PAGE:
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What’s the history of the Christmas tree?

The Christmas tree is an iconic symbol of the winter holiday season, but where did it come from? Let's take a closer look at the history of this famous fir:

The evolution of the tree 
The history of the Christmas tree begins thousands of years ago. Romans and other pagan cultures would decorate their homes with evergreen tree branches during the winter as a hopeful reminder of springtime and as decorations for celebrating the winter solstice, Why Christmas explained. 

In Northern Europe, the use of evergreen trees began to take on Christian meaning. Many villages, particularly those in Germany, held plays on Christmas Eve at their local churches depicting Biblical events and parables. The sets for these plays included wooden or real trees dubbed "Paradise Trees" that symbolized the Garden of Eden. These trees were often adorned with apples as well as other festive decorations. 

treeThe Christmas tree tradition has its origins dating back thousands of years ago. 

No story about the origins of the Christmas tree is complete, however, without a mention of the Riga Tree. According to Why Christmas, an evergreen tree was put up in the town square of Riga, Latvia, in 1510 to honor the holiday, and many people regard this fir as the first official Christmas tree. 

Over the next couple centuries, the custom of putting a tree inside your home and decorating it with fruit, candies, nuts, candles and other delicacies spread across the Continent. 

Moving across the Atlantic 
We have our friends across the Atlantic to largely thank for popularizing the use of Christmas trees in the U.S. In 1848, Queen Victoria, who was very much in touch with the zeitgeist and possessing a flair for fashion and style, decided to set up a towering Christmas tree in Buckingham Palace. She did so because her husband, Prince Albert, had practiced the tradition in his home country of Germany growing up.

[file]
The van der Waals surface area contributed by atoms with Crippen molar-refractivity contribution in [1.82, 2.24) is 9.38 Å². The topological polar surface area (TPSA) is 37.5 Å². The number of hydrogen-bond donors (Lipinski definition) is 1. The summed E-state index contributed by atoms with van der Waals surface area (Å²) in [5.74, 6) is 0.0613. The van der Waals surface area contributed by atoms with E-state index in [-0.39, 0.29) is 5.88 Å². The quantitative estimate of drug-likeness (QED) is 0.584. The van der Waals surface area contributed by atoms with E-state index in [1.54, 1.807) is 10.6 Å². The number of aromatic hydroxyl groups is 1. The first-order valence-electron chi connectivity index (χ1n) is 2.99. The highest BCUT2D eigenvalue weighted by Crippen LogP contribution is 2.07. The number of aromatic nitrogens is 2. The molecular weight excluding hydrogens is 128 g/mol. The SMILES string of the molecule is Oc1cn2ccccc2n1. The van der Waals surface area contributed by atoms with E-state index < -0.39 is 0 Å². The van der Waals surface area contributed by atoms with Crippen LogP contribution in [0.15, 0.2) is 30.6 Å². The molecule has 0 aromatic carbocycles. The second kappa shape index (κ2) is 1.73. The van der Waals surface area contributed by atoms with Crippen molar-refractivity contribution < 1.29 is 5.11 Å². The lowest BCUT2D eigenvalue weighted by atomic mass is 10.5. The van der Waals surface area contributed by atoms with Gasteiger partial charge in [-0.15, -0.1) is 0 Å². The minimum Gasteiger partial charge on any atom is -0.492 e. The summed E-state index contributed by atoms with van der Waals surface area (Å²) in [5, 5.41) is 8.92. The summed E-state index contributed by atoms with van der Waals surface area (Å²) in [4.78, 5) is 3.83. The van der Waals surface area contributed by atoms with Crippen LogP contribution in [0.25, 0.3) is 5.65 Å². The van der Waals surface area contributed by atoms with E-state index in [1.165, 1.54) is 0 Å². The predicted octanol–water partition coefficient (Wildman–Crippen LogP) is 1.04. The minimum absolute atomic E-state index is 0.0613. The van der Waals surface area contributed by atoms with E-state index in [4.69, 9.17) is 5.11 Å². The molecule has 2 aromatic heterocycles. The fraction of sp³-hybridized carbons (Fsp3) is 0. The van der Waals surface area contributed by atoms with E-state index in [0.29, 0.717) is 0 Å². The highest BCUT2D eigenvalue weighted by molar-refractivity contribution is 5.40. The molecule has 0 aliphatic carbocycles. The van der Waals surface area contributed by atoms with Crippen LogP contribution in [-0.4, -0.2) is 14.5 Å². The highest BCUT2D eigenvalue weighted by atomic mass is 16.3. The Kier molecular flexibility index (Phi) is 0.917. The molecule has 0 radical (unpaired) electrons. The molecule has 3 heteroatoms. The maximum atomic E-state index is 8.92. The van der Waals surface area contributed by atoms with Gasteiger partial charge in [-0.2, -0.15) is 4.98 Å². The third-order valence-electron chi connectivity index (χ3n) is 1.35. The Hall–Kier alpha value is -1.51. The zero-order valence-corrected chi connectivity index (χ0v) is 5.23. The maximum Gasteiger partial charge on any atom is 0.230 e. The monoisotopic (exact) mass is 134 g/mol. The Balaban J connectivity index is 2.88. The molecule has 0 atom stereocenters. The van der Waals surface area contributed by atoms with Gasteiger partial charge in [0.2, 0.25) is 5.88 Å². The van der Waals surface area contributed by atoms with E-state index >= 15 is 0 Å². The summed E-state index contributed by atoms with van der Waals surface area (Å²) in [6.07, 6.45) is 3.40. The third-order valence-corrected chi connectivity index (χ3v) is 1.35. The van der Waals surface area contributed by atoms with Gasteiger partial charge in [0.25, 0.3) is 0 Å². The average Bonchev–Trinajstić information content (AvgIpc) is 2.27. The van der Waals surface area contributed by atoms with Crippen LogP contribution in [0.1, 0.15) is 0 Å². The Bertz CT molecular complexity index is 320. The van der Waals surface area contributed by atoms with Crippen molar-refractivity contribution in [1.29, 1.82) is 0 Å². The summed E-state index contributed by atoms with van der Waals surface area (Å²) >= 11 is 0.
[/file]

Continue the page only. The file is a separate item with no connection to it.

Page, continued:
The stately tree was a dazzling sight, dripping with jeweled ornaments and delicate candies. The Illustrated London News published an illustration of the royal family standing around the tree, and the image set off a fervor to copy the trend in both the U.K. and the U.S. American leaders responded in kind, with President Benjamin Harrison erecting the first Christmas tree inside the White House in 1889. In 1923, First Lady Grace Coolidge had a Christmas tree set up on the White House lawn by the District of Columbia Public Schools, thus creating the tradition of the "National Christmas Tree."

"By 1900, one in five American families had their own Christmas tree."

The custom had been established: By 1900, one in five American families had their own Christmas tree, according to the History Channel. And this year, nearly 100 million Christmas trees will be on display around the world. 

Here are some of the most famous Christmas tree lighting ceremonies across the globe:

Trafalgar Square, London
Since 1947, a giant Christmas tree has been lit in London's Trafalgar Square, in front of the National Gallery art museum. Alongside the square's famous lion fountains, visitors can gaze at the sky-high tree's shimmering display of lights. Each year, Norway sources the tree from its forest and gives it to the U.K. as a gift thanking the British for their help during WWII. 

Notre Dame, Paris
Each Christmas Parisians will say "Joyeux Noël" as they gaze at a beautifully decorated tree outside of the Notre Dame cathedral in Paris. Inside the cathedral the festive decor continues, while the rest of the City of Lights is stunningly decked out in a plethora of Christmas lights, wreaths, tinsel and candles. 

Rockefeller Plaza, New York
Perhaps the most famous tree lighting ceremony of all, the Christmas tree at Rockefeller Center was first erected in 1931 by construction workers, according to real estate site 6sqft. The practice took off, and now the sparkling tree draws 125 million visitors each year along with millions more who watched the lighting on television. 

Now that you know a little more about the history behind the Christmas tree, you can look at your own tree – real or fake – with a new appreciation. Happy holidays!

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